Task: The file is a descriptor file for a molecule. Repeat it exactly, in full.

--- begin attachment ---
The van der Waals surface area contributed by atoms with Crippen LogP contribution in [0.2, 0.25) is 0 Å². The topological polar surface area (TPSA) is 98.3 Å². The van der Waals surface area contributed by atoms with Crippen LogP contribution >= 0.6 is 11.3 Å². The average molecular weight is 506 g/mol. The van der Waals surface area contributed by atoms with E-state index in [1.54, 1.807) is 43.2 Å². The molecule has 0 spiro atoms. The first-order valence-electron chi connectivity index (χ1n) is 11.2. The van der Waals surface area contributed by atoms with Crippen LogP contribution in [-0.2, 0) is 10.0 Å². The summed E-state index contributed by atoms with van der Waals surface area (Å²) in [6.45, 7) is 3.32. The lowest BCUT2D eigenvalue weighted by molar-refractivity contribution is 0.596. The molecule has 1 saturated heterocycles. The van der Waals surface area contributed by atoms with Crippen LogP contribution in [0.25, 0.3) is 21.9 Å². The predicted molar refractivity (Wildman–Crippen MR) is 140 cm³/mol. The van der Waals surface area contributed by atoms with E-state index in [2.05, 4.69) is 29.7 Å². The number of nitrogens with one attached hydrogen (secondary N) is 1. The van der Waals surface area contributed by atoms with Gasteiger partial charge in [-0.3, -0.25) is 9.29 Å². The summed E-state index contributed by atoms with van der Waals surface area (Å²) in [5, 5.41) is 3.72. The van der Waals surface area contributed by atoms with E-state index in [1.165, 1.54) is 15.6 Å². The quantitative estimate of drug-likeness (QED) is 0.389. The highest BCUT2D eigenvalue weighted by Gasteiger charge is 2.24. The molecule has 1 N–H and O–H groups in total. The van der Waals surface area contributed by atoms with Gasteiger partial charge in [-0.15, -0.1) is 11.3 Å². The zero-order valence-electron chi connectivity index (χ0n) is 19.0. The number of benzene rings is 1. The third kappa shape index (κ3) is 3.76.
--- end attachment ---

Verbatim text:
The van der Waals surface area contributed by atoms with Crippen LogP contribution in [0.2, 0.25) is 0 Å². The topological polar surface area (TPSA) is 98.3 Å². The van der Waals surface area contributed by atoms with Crippen LogP contribution >= 0.6 is 11.3 Å². The average molecular weight is 506 g/mol. The van der Waals surface area contributed by atoms with E-state index in [1.54, 1.807) is 43.2 Å². The molecule has 0 spiro atoms. The first-order valence-electron chi connectivity index (χ1n) is 11.2. The van der Waals surface area contributed by atoms with Crippen LogP contribution in [-0.2, 0) is 10.0 Å². The summed E-state index contributed by atoms with van der Waals surface area (Å²) in [6.45, 7) is 3.32. The lowest BCUT2D eigenvalue weighted by molar-refractivity contribution is 0.596. The molecule has 1 saturated heterocycles. The van der Waals surface area contributed by atoms with Crippen LogP contribution in [0.25, 0.3) is 21.9 Å². The predicted molar refractivity (Wildman–Crippen MR) is 140 cm³/mol. The van der Waals surface area contributed by atoms with E-state index in [2.05, 4.69) is 29.7 Å². The number of nitrogens with one attached hydrogen (secondary N) is 1. The van der Waals surface area contributed by atoms with Gasteiger partial charge in [-0.3, -0.25) is 9.29 Å². The summed E-state index contributed by atoms with van der Waals surface area (Å²) in [5, 5.41) is 3.72. The van der Waals surface area contributed by atoms with E-state index in [1.165, 1.54) is 15.6 Å². The quantitative estimate of drug-likeness (QED) is 0.389. The highest BCUT2D eigenvalue weighted by Gasteiger charge is 2.24. The molecule has 1 N–H and O–H groups in total. The van der Waals surface area contributed by atoms with Gasteiger partial charge in [-0.15, -0.1) is 11.3 Å². The zero-order valence-electron chi connectivity index (χ0n) is 19.0. The number of benzene rings is 1. The third kappa shape index (κ3) is 3.76.